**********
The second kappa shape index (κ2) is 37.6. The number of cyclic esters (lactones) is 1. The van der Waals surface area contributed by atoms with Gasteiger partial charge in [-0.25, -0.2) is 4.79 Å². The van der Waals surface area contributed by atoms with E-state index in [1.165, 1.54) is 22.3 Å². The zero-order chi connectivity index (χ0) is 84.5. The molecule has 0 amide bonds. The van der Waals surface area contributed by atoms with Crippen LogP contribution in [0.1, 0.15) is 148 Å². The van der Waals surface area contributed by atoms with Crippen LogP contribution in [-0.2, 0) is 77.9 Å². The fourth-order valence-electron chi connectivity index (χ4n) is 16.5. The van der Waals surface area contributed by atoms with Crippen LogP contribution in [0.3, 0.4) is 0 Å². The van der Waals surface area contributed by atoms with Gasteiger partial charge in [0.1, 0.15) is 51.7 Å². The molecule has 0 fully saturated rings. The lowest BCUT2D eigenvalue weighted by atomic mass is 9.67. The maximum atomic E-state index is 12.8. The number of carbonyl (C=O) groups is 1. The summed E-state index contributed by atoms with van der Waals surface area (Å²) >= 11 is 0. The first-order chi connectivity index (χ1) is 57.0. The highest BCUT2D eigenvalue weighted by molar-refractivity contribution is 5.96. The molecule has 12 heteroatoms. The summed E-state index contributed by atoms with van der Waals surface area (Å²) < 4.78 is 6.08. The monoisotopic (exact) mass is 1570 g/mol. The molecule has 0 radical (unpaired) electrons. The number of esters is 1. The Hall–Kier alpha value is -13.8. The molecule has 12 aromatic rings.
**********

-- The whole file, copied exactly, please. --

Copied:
The second kappa shape index (κ2) is 37.6. The number of cyclic esters (lactones) is 1. The van der Waals surface area contributed by atoms with Gasteiger partial charge in [-0.25, -0.2) is 4.79 Å². The van der Waals surface area contributed by atoms with E-state index in [1.165, 1.54) is 22.3 Å². The zero-order chi connectivity index (χ0) is 84.5. The molecule has 0 amide bonds. The van der Waals surface area contributed by atoms with Crippen LogP contribution in [0.1, 0.15) is 148 Å². The van der Waals surface area contributed by atoms with Crippen LogP contribution in [-0.2, 0) is 77.9 Å². The fourth-order valence-electron chi connectivity index (χ4n) is 16.5. The van der Waals surface area contributed by atoms with Crippen LogP contribution in [0.3, 0.4) is 0 Å². The van der Waals surface area contributed by atoms with Gasteiger partial charge in [0.1, 0.15) is 51.7 Å². The molecule has 0 fully saturated rings. The lowest BCUT2D eigenvalue weighted by atomic mass is 9.67. The maximum atomic E-state index is 12.8. The number of carbonyl (C=O) groups is 1. The summed E-state index contributed by atoms with van der Waals surface area (Å²) >= 11 is 0. The first-order chi connectivity index (χ1) is 57.0. The highest BCUT2D eigenvalue weighted by molar-refractivity contribution is 5.96. The molecule has 12 heteroatoms. The summed E-state index contributed by atoms with van der Waals surface area (Å²) < 4.78 is 6.08. The monoisotopic (exact) mass is 1570 g/mol. The molecule has 0 radical (unpaired) electrons. The number of esters is 1. The Hall–Kier alpha value is -13.8. The molecule has 12 aromatic rings.